Monero retweeted a statement from Nassim Nicholas Taleb of Real World Risk, who beautifully explained the value of fungibility and privacy, and why anything that seriously wants to be a good form of money needs it.
He also stated that the other problem BTC Protozoa don’t get is that the appeal of a cryptocurrency depends on some opacity, its ability to facilitate tax fraud, and money laundering. You can anonymize a gold coin by re-melting it. You can rework a spoon, but BTC is more tractable than cash.
While the importance of privacy is getting reinstated, Justin Ehrenhofer stated, they need to grow the Monero community by meeting people where they are. To this end, they have set up relays to popular Monero IRC channels on their Monero Discord.
For those who are willing to contribute to Monero, but not sure how to use their specific talents or skill-set there is a way to give back to Monero. Seth Simmons presents an exhaustive detail in the blog titled, “Contributing to Monero” for both developers and non-developers.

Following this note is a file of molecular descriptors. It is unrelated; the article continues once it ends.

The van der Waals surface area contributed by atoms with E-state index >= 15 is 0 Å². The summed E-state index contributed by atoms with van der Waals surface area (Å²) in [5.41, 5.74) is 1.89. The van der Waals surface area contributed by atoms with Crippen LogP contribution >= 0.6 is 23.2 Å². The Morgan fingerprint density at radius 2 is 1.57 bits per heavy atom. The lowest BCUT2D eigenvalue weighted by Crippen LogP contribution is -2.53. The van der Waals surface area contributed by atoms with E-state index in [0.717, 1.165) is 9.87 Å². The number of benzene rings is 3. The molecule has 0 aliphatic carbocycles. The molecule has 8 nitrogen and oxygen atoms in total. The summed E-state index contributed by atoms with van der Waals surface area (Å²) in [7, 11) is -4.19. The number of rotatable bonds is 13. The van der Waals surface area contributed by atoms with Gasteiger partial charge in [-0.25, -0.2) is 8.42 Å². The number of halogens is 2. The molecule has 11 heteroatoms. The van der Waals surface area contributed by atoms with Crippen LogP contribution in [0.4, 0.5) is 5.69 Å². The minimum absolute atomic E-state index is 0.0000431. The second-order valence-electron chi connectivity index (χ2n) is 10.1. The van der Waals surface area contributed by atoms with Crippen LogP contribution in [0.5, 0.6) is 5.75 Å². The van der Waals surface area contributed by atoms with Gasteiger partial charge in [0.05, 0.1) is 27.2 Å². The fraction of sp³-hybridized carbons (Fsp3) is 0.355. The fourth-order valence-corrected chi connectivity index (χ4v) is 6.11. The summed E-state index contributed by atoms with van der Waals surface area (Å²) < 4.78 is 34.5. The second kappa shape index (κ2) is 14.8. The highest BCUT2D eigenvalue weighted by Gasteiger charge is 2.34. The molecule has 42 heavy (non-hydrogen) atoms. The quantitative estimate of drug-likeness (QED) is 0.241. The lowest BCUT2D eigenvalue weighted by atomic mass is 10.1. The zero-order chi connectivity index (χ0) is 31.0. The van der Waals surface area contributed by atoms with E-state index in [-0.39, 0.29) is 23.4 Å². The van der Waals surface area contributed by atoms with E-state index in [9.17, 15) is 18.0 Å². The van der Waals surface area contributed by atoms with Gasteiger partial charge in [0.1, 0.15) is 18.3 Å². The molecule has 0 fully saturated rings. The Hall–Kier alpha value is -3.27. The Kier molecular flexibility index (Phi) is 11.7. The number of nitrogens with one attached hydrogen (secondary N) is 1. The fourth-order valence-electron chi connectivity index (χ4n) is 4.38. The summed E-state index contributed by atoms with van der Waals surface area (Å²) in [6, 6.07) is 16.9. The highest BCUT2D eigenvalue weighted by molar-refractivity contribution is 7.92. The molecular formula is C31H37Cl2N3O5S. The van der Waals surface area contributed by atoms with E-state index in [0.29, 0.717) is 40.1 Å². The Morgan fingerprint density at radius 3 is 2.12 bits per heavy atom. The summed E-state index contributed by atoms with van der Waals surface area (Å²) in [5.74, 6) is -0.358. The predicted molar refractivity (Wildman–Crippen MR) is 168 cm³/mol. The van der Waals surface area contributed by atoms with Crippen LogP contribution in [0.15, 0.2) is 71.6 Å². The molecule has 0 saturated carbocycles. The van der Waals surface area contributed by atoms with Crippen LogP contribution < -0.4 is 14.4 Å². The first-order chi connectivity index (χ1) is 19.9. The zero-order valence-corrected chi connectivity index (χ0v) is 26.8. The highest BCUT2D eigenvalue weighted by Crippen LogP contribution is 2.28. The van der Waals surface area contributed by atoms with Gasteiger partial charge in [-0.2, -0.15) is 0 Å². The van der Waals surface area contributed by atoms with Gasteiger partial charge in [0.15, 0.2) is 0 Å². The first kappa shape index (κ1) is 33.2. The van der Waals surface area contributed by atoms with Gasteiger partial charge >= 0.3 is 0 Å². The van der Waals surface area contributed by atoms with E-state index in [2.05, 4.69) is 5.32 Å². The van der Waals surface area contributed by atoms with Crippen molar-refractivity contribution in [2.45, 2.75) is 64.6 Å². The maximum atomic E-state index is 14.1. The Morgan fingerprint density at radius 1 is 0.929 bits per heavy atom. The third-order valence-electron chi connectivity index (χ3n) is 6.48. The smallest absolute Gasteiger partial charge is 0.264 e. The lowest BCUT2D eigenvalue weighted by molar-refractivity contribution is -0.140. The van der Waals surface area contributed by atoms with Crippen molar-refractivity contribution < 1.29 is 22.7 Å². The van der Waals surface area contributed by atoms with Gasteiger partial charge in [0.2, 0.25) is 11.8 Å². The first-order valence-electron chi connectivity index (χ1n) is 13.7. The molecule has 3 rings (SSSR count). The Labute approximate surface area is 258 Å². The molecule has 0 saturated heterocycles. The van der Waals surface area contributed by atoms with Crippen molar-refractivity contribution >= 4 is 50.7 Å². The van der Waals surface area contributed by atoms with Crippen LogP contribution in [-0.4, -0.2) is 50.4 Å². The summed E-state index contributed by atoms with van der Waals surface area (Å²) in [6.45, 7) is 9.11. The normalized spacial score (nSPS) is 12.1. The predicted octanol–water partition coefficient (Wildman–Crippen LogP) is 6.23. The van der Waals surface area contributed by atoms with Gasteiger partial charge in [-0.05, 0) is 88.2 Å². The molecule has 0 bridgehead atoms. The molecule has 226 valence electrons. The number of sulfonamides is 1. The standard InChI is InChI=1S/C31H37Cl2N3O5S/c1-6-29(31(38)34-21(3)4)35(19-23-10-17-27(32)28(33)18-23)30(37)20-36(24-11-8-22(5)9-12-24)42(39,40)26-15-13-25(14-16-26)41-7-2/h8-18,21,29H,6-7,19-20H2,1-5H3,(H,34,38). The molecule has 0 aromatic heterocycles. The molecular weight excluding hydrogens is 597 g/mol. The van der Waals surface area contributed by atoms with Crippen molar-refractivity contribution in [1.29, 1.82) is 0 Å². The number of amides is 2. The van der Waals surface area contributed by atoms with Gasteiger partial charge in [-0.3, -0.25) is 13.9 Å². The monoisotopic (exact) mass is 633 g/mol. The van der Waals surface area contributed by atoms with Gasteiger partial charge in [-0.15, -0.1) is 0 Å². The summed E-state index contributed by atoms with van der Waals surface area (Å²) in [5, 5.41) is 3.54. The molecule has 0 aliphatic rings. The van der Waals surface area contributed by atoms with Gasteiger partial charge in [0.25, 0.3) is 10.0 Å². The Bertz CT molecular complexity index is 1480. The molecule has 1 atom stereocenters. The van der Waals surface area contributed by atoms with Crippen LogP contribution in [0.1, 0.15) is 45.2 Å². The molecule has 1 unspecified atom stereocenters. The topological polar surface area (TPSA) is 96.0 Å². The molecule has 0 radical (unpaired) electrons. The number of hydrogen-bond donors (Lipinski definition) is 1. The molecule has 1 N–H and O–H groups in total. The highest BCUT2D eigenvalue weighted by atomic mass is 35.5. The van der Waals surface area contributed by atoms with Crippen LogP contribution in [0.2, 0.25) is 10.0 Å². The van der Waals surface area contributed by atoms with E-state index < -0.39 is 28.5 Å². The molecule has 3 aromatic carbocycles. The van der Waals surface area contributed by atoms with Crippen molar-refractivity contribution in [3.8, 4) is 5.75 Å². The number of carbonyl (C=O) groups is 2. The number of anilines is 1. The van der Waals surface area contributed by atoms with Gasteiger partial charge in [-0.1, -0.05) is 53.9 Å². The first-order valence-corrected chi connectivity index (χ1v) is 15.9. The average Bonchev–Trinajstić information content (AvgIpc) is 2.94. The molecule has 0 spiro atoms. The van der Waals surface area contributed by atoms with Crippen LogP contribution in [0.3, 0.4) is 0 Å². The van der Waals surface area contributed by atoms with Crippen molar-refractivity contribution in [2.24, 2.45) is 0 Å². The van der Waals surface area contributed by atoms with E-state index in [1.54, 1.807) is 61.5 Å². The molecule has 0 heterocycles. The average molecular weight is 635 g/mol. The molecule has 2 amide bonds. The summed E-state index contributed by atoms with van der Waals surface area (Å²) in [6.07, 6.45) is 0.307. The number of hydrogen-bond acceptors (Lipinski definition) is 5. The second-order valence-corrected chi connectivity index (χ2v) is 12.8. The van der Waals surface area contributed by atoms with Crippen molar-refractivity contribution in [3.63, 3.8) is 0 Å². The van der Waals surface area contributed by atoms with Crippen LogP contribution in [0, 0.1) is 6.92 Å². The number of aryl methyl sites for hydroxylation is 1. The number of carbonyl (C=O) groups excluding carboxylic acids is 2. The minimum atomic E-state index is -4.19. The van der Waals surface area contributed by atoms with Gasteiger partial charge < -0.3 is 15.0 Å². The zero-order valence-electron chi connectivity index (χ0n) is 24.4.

For non-developers the recommendations are Monero’s community crowd funding system, education, awareness and engagement, r/monerosupport, community meetings, translations, and filing issues. For developers, the recommendations are Monero repositories, Ecosystem repositories, and to Build on Monero.
For clarity, Simmons points to how the Monero project like several other open-source projects is not a central company or entity and on how it does not have any funding behind it. However, all of these are necessary for the decentralization and resilience of XMR. It is important to note that the success of the project depends entirely on the contributions of passionate individuals in the community for funding, development, and outreach.
Monero (XMR) Non-developers Getting Around
Non-developers who have an idea can present it to the Community Crowd funding system (CCS). When approved these ideas are opened to the community for funding. Also, All CCS proposals kick start as “Ideas” which are open for the comment to the community, which are then discussed in the community meetings as well.
The “funding required stage” is the second stage in the approval process. Anyone who is able to identify the value in the project can privately donate to Monero in the particular proposal.
Those who are not willing to participate in helping projects with funds can educate the already existing community members. The simplest way is to share what one knows about Monero on social media. Sharing great Monero content is the simplest way non-developers can get around.